• Not all Wills state the wishes of the testator with regards to funeral rites or arrangements. However, the executor should take this into consideration when details of the testator's wishes have been explicitly stated in the Will.

Notifying Relevant Organizations Of The Testator's Death

  • Examples would include, but are not limited to, banks, brokerages, credit card companies, life insurance companies, clubs, membership subscription companies, etc.

Determining The Assets In The Testator's Estate

  • Generally, the executor should try and make a preliminary assessment of all the assets of the testator in his/her sole name. A practical way of starting the process for most people, particularly for executors close to the testator, is to take note of the main financial organizations that the testator used in his lifetime, and to collate any letters from such financial organizations to develop an approximation of the assets.
  • However, do note that in this day and age, many financial organizations provide the option for their clients to opt out of obtaining their statements through snail mail, and to receive the statements through email instead.
  • It is usually recommended that where there is even a hint of doubt whether any assets exist in a financial organization, the executor should make it a point to check with that financial organization for assets.
  • Unfortunately, financial organizations usually refuse to provide information regarding the assets of the testator after his/her death to anyone, even if you are the next-of-kin. Generally, it is necessary to have started on the probate application and to provide these organizations with the necessary originating court documents before they will be willing to release the information.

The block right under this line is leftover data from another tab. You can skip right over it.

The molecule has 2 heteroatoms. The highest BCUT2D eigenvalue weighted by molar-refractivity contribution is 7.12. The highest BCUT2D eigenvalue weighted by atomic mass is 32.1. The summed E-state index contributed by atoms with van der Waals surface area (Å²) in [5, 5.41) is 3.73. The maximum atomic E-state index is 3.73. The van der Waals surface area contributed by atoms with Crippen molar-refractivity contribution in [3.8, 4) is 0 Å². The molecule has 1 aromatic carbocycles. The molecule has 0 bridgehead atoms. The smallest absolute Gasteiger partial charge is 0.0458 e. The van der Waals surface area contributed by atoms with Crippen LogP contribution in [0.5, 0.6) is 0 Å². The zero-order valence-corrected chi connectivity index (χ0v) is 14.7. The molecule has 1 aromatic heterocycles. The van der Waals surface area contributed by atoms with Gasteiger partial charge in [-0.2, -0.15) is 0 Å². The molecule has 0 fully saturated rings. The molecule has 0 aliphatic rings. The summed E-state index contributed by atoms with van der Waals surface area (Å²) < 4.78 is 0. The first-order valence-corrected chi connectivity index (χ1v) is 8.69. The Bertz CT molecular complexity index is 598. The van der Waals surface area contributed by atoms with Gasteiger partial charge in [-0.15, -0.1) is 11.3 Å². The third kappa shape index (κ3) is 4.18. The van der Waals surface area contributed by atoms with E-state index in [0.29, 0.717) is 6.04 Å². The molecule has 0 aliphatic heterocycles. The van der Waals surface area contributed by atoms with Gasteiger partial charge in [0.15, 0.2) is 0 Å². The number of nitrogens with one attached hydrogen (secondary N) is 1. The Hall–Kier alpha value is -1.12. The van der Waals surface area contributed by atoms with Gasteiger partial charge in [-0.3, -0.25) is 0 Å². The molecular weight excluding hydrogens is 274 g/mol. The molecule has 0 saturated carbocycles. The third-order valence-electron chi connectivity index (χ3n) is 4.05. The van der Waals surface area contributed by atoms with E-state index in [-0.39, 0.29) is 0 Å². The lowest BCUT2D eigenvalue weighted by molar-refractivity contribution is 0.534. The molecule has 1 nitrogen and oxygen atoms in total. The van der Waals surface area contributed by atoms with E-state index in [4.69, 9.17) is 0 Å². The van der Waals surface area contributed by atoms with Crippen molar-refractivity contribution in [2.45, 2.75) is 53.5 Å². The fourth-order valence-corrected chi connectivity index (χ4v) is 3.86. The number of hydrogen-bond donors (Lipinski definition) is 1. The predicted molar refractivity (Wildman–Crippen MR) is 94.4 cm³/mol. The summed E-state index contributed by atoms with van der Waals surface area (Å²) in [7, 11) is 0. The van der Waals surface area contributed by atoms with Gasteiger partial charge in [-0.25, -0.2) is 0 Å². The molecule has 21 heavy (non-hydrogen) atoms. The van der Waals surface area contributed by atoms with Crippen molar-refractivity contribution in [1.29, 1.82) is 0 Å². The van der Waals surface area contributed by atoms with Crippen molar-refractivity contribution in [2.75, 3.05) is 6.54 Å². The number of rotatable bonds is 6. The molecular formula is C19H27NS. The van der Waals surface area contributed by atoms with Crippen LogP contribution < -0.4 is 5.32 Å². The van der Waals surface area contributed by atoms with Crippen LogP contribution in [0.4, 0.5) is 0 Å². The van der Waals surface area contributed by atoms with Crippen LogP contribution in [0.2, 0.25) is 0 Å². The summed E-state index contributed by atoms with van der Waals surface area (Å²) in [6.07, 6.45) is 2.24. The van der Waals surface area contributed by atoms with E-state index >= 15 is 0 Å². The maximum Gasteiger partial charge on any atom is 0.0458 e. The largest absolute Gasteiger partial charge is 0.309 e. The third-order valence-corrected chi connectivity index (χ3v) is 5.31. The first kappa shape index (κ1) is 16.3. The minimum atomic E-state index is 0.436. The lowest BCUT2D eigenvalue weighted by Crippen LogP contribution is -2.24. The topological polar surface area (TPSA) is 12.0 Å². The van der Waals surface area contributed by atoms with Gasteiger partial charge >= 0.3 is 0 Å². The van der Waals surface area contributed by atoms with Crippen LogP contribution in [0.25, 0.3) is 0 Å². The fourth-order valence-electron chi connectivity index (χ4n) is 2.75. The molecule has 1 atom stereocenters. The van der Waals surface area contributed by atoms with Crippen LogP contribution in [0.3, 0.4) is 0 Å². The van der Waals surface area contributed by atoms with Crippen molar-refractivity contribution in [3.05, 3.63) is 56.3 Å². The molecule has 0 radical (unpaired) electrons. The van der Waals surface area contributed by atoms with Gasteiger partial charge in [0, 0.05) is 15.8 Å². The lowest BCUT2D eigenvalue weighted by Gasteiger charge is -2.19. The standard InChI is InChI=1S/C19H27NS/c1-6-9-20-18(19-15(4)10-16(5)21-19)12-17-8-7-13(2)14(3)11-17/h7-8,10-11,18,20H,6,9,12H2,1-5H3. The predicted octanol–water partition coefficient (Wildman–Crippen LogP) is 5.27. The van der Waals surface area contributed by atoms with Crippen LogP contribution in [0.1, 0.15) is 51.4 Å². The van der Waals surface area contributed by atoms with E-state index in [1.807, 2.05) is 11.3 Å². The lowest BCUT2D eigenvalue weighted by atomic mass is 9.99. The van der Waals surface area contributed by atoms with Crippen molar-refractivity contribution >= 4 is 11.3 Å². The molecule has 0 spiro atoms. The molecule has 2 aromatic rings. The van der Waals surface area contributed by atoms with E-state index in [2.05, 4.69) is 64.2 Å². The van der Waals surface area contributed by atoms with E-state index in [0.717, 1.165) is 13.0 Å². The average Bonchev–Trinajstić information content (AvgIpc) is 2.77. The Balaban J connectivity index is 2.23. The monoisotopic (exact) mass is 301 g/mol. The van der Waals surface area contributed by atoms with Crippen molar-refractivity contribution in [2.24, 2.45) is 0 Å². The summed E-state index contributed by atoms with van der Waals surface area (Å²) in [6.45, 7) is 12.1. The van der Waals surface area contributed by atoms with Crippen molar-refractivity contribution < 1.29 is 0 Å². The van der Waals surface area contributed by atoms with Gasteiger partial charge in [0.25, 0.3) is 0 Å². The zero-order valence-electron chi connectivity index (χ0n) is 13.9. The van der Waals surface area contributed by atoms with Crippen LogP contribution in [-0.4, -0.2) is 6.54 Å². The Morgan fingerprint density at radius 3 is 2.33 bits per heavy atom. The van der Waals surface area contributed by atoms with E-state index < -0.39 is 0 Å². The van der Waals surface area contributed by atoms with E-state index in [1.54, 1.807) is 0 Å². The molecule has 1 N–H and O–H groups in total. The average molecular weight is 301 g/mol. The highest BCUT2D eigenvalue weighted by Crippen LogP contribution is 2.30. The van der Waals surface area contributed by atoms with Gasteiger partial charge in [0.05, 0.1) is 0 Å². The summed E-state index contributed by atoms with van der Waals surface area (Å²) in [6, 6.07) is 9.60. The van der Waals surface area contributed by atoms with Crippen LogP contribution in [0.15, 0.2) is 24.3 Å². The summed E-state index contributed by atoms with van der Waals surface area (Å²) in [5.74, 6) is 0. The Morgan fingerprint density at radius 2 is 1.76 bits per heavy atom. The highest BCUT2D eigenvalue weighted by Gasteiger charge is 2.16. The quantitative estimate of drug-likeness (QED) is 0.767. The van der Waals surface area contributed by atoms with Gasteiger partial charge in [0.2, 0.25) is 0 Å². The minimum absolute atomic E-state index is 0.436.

Making The Application For The Grant Of Probate

  • After preparing all the necessary documents, the executor will need to make an application for the Grant of Probate.
  • Usually, the executor will hire a law firm to do so, but it is possible to make the application without doing so as well.

Paying Off The Legal Debts Of The Testator

  • if the deceased testator has any outstanding legal debts, the executor will need to ensure that the debts are paid out of the estate prior to any distribution.
  • Common outstanding debts include credit card debts, hospital bills, funeral expenses and legal costs.

Distributing The Assets Of The Estate

  • After all outstanding debts are paid, the executor can then start distributing the necessary assets of the estate of the testator in accordance with the directions of the Will.

What Happens If An Executor Does Not Complete The Administration Of The Estate?

There can be many reasons why an executor does not complete the administration of the estate. One of the more common scenarios is when an executor himself/herself passes away without having completed the administration of the deceased’s estate.

In this situation, it is possible for the executor’s executor to step into his/her shoes and complete the administration. This is also known as the ‘chain of executorship’.


If you are contemplating your options with respect to extracting a Grant of Probate or Letters of Administration, we can assist. Just get in touch with us through our contact form below and we will follow up with you regarding your matter.

Alternatively, you may wish to get in touch by contacting us at: 6550 6359

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Filed under: Probate & Administration